Interdiction missions followed and by 4 April Princeton’s planes had rendered 54 rail and 37 highway bridges inoperable and damaged 44 more. In May they flew against the railroad bridges connecting Pyongyang with Sunchon, Sinanju, Kachon, and the transpeninsula line. Next they combined close air support with raids on power sources in the Hwachon Reservoir area and with the stabilization of the front there resumed interdiction. For much of the summer they pounded supply arteries, concentrating on highways, and in August Princeton got underway for the United States, arriving at San Diego on the 21st.

 

Eight months later, on 30 April 1952, Princeton rejoined TF 77 in the combat zone. For 138 days her planes flew against the enemy. They sank small craft to prevent the recapture of offshore islands; blasted concentrations of supplies, facilites, and equipment behind enemy lines; participated in air-gun strikes on coastal cities; pounded the enemy’s hydroelectric complex at Suiho on the Yalu to turn off power on both sides of that river; destroyed gun positions and supply areas in Pyongyan; and closed mineral processing plants and munitions factories at Sindok, Musan, Aoji, and Najin.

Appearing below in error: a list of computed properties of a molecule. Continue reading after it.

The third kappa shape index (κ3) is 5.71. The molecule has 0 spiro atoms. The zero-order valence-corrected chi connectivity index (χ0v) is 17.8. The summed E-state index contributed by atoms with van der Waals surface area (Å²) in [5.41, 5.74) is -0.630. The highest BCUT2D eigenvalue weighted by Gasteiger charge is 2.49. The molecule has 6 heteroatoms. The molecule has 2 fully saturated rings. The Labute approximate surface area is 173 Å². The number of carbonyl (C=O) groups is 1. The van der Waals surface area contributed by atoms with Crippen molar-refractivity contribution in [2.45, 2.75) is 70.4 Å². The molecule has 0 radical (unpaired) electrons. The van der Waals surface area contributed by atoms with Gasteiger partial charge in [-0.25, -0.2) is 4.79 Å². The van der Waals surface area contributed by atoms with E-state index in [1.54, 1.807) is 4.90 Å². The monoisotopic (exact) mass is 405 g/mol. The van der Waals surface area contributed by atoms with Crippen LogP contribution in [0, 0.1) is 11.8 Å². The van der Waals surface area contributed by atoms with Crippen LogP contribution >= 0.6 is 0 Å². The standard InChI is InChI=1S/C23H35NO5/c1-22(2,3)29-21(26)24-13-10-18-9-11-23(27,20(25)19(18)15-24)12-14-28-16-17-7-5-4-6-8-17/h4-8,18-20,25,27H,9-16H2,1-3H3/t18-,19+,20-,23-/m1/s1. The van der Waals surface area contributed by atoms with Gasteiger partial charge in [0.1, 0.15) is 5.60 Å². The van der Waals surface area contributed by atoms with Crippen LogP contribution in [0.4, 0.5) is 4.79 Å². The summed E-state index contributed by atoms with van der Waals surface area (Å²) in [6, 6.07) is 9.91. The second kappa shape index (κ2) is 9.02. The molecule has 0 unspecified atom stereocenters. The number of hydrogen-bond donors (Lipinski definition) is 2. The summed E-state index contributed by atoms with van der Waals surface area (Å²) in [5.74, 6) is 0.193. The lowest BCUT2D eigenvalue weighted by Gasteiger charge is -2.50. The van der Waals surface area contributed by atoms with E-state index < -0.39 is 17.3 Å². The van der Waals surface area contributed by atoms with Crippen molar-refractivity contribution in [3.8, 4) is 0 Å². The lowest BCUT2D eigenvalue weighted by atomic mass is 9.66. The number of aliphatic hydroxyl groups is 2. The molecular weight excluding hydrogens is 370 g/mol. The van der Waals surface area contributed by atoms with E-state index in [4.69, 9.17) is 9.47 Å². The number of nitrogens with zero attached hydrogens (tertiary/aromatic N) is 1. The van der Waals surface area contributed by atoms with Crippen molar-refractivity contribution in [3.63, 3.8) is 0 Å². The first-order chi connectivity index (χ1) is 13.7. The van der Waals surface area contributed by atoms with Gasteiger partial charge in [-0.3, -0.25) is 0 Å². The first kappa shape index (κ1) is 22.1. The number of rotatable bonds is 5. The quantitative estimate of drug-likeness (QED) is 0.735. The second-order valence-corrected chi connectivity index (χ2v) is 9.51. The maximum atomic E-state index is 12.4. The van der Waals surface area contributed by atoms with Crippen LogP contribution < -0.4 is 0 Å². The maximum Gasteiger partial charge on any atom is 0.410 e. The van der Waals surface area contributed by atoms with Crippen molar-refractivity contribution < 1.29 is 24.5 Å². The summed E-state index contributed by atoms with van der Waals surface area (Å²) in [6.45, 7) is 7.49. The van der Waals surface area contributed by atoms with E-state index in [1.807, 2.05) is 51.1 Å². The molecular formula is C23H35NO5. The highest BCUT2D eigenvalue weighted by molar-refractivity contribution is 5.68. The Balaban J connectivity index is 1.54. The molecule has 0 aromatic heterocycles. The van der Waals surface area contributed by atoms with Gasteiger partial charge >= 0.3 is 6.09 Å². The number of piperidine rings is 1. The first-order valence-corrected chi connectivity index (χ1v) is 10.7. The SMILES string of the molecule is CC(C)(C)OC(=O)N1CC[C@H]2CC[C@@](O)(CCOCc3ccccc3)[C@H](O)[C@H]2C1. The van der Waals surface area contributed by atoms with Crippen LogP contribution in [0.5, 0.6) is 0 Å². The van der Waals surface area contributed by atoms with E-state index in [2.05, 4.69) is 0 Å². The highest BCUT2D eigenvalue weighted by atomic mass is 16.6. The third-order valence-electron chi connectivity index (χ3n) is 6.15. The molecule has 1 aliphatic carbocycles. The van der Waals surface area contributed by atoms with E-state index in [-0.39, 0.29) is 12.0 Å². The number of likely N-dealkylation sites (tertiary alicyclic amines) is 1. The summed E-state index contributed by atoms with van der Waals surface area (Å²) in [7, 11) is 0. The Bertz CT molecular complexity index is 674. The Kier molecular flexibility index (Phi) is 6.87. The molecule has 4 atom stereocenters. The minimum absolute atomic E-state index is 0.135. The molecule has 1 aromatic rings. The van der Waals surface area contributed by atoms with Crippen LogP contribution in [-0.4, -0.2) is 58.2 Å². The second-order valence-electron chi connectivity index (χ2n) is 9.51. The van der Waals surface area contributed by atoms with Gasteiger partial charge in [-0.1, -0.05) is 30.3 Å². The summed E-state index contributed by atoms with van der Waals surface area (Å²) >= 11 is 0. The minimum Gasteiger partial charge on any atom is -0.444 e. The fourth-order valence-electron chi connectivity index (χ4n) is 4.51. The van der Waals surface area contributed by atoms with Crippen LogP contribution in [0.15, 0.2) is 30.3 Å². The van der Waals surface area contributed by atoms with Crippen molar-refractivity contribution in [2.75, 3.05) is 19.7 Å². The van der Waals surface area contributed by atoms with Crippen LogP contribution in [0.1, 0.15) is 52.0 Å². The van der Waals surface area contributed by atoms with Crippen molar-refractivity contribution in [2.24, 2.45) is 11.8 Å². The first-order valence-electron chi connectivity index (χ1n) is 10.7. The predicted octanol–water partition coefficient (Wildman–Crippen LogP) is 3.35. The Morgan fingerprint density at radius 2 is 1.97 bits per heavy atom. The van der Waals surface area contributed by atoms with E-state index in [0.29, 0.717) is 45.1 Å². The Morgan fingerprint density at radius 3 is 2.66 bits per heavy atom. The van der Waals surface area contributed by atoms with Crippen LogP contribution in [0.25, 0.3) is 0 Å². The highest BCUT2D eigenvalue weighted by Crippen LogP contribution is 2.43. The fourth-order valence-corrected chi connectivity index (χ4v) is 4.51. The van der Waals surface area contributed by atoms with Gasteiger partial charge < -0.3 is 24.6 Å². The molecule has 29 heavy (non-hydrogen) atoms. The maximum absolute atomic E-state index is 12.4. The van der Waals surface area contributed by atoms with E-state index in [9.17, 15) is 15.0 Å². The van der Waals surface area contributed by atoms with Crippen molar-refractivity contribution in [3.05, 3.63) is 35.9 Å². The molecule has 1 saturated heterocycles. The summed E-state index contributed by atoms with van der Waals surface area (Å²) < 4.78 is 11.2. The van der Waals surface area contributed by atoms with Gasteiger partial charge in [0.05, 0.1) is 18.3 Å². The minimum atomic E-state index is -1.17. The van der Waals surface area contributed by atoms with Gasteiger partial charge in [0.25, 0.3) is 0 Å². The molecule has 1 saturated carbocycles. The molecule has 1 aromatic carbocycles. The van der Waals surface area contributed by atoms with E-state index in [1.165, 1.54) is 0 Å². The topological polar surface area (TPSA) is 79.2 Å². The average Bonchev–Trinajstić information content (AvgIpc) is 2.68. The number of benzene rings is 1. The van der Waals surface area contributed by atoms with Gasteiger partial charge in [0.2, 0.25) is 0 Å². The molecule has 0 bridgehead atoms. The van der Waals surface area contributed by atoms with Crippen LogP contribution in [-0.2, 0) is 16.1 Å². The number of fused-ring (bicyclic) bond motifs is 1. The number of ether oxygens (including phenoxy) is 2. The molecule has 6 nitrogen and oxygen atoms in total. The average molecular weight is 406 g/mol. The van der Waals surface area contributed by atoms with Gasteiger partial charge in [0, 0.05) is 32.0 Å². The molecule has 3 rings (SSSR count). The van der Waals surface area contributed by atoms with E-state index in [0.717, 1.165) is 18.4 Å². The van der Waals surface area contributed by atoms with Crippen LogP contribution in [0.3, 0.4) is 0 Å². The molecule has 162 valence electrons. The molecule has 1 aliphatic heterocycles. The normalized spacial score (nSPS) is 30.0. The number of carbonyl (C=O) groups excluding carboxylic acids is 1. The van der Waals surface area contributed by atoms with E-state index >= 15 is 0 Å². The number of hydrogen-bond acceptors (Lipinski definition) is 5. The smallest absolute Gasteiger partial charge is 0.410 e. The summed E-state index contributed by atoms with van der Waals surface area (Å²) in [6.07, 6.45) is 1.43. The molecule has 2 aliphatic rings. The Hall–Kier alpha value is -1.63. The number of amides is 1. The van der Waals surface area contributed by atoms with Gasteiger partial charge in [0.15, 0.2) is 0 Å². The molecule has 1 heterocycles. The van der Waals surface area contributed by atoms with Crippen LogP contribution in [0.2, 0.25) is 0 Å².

Reclassified CVA–37 (I October 1952), Princeton returned to California 3 November for a two month respite from the western Pacific. In February 1953 she was back off the Korean coast and until the end of the conflict launched planes for close air support, “Cherokee” strikes against supply, artillery, and troop concentrations in enemy territory’ and against road traffic. She remained in the area after the truce, 27 July, and on 7 September got underway for San Diego.